Youth with superior IQ are distinguished by how fast the thinking part of their brains thickens and thins as they grow up, researchers at the US National Institutes of Health's (NIH) National Institute of Mental Health (NIMH) have discovered. Magnetic resonance imaging (MRI) scans showed that their brain's outer mantle, or cortex, thickens more rapidly during childhood, reaching its peak later than in their peers – perhaps reflecting a longer developmental window for high-level thinking circuitry.
It also thins faster during the late teens, likely due to the withering of unused neural connections as the brain streamlines its operations. Drs Philip Shaw, Judith Rapoport, Jay Giedd and colleagues at NIMH and McGill University report on their findings in the 30 March 2006 issue of Nature.
“Studies of brains have taught us that people with higher IQs do not have larger brains. Thanks to brain imaging technology, we can now see that the difference may be in the way the brain develops,” said NIH director Elias A Zerhouni, MD.
While most previous MRI studies of brain development compared data from different children at different ages, the NIMH study sought to control for individual variation in brain structure by following the same 307 children and teens, ages 5-19, as they grew up.
The researchers found that the relationship between cortex thickness and IQ varied with age, particularly in the prefrontal cortex, seat of abstract reasoning, planning, and other “executive” functions.
The smartest 7- year-olds tended to start out with a relatively thinner cortex that thickened rapidly, peaking by age 11 or 12 before thinning. In their peers with average IQ, an initially thicker cortex peaked by age 8, with gradual thinning thereafter.
“Brainy children are not cleverer solely by virtue of having more or less gray matter at any one age,” explained Rapoport. “Rather, IQ is related to the dynamics of cortex maturation.” The observed differences are consistent with findings from functional magnetic resonance imaging, showing that levels of activation in prefrontal areas correlates with IQ, note the researchers.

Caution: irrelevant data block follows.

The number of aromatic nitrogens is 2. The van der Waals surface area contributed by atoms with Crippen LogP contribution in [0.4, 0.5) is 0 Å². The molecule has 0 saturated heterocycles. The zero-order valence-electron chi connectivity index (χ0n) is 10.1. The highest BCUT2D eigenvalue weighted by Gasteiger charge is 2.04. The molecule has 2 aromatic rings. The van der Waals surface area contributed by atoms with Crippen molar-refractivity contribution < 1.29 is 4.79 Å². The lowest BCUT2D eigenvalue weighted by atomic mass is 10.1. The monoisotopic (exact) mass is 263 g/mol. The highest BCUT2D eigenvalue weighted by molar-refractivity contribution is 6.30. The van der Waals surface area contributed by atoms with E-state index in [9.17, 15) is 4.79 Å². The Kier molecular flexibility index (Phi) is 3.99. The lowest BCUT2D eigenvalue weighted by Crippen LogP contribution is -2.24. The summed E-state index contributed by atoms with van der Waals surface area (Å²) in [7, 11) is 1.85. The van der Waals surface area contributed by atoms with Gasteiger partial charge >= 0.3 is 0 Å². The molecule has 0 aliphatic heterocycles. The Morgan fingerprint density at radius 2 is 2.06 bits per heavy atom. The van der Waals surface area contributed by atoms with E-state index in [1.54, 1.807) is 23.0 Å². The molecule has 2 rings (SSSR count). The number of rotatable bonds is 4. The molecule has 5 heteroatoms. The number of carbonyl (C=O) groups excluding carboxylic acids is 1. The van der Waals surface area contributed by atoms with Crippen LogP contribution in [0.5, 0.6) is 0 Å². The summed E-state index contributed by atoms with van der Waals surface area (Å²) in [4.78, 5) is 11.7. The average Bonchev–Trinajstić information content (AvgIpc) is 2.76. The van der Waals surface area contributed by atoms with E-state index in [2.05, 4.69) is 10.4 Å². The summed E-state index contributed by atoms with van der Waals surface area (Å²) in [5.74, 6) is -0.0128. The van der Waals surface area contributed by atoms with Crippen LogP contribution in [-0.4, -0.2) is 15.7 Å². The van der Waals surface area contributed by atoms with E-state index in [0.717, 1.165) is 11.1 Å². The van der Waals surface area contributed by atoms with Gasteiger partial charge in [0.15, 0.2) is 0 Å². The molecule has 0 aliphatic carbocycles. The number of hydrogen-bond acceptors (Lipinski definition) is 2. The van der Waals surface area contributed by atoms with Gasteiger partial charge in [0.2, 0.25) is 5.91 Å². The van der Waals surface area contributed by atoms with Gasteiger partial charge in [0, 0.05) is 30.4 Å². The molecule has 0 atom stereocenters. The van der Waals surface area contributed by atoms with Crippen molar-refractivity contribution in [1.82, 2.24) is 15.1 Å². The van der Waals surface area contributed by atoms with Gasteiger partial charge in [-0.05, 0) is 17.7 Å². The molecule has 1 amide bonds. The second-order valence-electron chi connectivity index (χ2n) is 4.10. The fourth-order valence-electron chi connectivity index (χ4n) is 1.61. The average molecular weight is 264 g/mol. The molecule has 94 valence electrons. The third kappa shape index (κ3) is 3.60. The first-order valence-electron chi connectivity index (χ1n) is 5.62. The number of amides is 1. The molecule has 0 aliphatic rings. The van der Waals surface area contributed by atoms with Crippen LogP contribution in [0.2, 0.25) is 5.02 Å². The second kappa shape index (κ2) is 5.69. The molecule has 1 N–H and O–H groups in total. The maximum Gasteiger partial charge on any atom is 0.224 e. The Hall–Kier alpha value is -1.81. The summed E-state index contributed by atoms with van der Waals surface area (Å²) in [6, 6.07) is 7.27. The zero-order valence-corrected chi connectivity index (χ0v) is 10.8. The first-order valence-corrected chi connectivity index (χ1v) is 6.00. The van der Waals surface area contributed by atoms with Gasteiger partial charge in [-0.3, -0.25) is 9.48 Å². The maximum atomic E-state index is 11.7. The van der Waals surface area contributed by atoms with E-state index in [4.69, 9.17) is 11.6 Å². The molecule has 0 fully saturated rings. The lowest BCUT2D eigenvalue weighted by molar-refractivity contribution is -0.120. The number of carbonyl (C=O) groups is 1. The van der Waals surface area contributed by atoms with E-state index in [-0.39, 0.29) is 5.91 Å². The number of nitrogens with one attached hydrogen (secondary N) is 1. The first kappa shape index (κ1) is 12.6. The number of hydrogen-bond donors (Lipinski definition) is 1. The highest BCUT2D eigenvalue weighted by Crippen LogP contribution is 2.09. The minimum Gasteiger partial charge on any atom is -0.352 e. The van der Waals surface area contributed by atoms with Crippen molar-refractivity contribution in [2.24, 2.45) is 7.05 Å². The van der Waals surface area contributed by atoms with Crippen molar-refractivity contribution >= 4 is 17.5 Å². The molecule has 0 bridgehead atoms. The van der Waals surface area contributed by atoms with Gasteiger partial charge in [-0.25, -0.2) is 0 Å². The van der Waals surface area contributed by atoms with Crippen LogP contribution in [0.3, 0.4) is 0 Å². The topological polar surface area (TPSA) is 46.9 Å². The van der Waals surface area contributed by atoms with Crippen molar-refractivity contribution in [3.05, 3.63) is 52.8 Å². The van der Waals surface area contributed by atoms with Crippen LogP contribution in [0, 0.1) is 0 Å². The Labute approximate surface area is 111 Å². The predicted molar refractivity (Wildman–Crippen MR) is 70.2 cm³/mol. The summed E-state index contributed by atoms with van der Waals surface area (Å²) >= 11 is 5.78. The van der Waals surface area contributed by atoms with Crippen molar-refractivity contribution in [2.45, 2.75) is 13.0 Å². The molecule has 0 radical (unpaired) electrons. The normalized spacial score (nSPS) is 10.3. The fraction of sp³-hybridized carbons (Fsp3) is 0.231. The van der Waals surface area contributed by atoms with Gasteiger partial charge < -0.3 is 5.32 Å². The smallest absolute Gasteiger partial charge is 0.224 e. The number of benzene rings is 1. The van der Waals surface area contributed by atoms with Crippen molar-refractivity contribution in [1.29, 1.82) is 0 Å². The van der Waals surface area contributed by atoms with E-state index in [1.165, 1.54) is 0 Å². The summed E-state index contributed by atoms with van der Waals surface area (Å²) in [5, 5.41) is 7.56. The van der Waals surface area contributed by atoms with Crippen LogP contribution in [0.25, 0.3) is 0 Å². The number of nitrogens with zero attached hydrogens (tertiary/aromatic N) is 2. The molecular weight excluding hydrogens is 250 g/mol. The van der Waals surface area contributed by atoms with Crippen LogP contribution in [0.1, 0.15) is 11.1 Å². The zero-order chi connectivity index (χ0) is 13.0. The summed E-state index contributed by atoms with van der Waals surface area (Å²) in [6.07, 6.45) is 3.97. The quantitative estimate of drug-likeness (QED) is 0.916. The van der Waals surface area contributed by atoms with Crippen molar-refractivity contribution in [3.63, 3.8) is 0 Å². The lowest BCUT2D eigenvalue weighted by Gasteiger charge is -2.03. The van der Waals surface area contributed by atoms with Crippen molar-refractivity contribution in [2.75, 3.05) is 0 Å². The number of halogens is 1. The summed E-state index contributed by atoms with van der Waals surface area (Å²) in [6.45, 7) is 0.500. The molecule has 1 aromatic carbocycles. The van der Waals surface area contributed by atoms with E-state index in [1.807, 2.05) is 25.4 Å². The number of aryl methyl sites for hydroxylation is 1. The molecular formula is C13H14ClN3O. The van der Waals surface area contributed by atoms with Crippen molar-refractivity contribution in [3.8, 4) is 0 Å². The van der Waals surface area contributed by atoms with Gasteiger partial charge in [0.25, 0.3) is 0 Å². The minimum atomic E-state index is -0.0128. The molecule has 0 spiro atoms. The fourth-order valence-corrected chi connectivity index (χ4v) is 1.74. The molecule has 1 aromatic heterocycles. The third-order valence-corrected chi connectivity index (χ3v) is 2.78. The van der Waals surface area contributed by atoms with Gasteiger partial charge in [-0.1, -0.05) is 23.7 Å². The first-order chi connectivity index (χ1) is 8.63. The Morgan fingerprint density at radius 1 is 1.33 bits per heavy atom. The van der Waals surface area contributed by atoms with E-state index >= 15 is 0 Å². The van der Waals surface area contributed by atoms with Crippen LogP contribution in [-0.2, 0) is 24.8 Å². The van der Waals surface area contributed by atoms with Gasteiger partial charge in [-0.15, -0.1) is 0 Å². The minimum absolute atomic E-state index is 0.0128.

They suggest that the prolonged thickening of prefrontal cortex in children with superior IQs might reflect an “extended critical period for development of high-level cognitive circuits.” Although it's not known for certain what underlies the thinning phase, evidence suggests it likely reflects “use-it-or-loseit” pruning of brain cells, neurons, and their connections as the brain matures and becomes more efficient during the teen years.
Artificial heart 1
On 22 March, a 48-year-old male patient suffering NYHA Class IV Heart Failure became the first recipient of HeartWare’s HVAD mechanical circulatory assist device.
The implant was conducted at the Vienna General Hospital and the surgical team was led by Dr Georg Wieselthaler, clinical director of Mechanical Circulatory Support at the University of Vienna.
The successful implant marks the start of HeartWare’s CE mark clinical study. The trial protocol calls for the implantation of the device in 20 patients suffering advanced heart failure.
The implants are to be conducted at the Vienna General Hospital (Austria), the Royal Perth Hospital Australia), the Hannover Medical Centre (Germany) and Harefield Hospital (UK).
HeartWare expects to complete patient enrolment in the trial by the end of 2006. Commenting on the first implant, Dr Wieselthaler said: “Our first clinical experience of the HVAD was extremely positive.
The procedure was completed quickly and without incident, and our patient’s early post-operative recovery has been excellent.” The HVAD is the smallest 3rd generation circulatory assist device available. It is the only full-output pump implantable in the pericardial space and the only centrifugal pump implantable above the diaphragm.
The pump's impeller design, together with its integrated inflow cannula, help to ensure optimal blood flow characteristics which should, over time, allow reduction of the anticoagulant levels typically required for LVAD recipients. The HVAD's unique design should allow long term device durability - providing the genuine prospect of “lifelong” therapy.
Artificial heart 2
A cardiac surgery team at Virginia Commonwealth University’s Pauley Heart Center, Virginia, United States, has performed the first artificial heart implant on the US East Coast.
The CardioWest temporary Total Artificial Heart, or TAH-t, is the only total artificial heart approved by the FDA, Health Canada and Communité Europeenne. The patient, a man in his late 50’s from Virginia, was in stable condition following the seven-hour implant surgery.
He had been critically ill suffering from endstage heart failure. The TAHt replaces his damaged heart while he waits for a donor heart to become available for transplant. The TAH-t is a modern version of the Jarvik-7 Artificial Heart of the 1980s.
Survival rates have increased dramatically because of technological advances that provide improved blood flow, along with major therapeutic advancements to reduce the occurrence of strokes and life threatening bleeding.